On Tuesday, April 10, the Greater Phoenix Chamber of Commerce (the Chamber) hosted Jenny Weitz, Paradise Valley Community College’s Honors Program Director Professor.
She shared her journey of breaking into the Science, Technology, Engineering, and Mathematics (STEM) field. Weitz holds a Bachelor of Science Honors Degree with High Honors in Physics from Sweet Briar College in Virginia. Her subsequent graduate research in cosmology earned her an M.S. in Physics from the University of California at Davis. She has taught astronomy at Paradise Valley Community College (PVCC) since 2010.
“When I interviewed at this position at PVCC, I was asked how I got into this field, and the answer is that I was born into this field,” said Weitz. “I was always drawn to science and math.”
During college, Weitz had primarily male science and math professors, and as result, she didn’t really see herself in her field until a professor told her that she was going to do research. That was the moment she knew she wanted a career in science.
Through her time in graduate school, she discovered a love and a passion for teaching science, which is how she found her path to PVCC.
At PVCC, 56 percent of the students are women. In spite of this though, nationwide, according to the Economics and Statistics Administration, an office within the U.S. Department of Commerce women are underrepresented in STEM.
In fact, only 24 percent of STEM jobs are held by women. When it comes to getting women involved in STEM careers and, then leadership positions in the STEM field, the problem starts long before women enter the workforce. Women only hold roughly 30 percent of all STEM degrees in the country.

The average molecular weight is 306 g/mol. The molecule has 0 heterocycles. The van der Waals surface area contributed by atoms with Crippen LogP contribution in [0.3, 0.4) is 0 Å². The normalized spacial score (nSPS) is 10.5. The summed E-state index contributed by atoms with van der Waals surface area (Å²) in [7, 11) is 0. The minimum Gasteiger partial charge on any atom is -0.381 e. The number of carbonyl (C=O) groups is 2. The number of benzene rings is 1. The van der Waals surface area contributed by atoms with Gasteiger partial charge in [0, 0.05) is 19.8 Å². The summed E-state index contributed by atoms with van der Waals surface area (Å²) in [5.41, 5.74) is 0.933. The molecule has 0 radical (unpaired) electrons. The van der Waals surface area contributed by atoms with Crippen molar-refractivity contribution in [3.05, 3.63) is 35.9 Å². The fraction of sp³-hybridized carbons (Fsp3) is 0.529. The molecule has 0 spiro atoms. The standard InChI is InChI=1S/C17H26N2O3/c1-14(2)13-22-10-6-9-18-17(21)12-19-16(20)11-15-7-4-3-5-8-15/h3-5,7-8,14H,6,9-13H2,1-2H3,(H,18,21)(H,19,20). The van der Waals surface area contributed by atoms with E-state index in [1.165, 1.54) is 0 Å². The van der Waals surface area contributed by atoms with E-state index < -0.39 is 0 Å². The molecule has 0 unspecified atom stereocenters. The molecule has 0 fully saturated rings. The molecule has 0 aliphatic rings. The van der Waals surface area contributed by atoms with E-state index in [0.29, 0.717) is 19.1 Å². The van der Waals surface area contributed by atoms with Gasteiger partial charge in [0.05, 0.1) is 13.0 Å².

With a focus on increasing women and girls’ interest in STEM, Weitz and PVCC are fostering interest in the local community. Through events and education outreach, those programs are making a difference and connecting female students to mentors in the industry.
It’s clear that there is a lack of women represented in the STEM field and a smaller number of women studying STEM. As an added perspective, attendees heard from one of Professor Weitz’s students who is entering a STEM career herself.
From Weitz’s remarks, it’s clear that it’s long overdue for women to reach parity in STEM careers and in STEM programs on college campuses across the nation.
Join the Greater Phoenix Chamber of Commerce for the next Professional Women’s Alliance luncheon on Tuesday, May 8. Amy Bruske, President of Kolbe Corp will help you understand how misguided beliefs about work are causing unnecessary stress, and she will provide key strategies to manage your mental energy for optimal performance. Register today!
-Written by Miranda Cain-Morton, Development and Communications Manager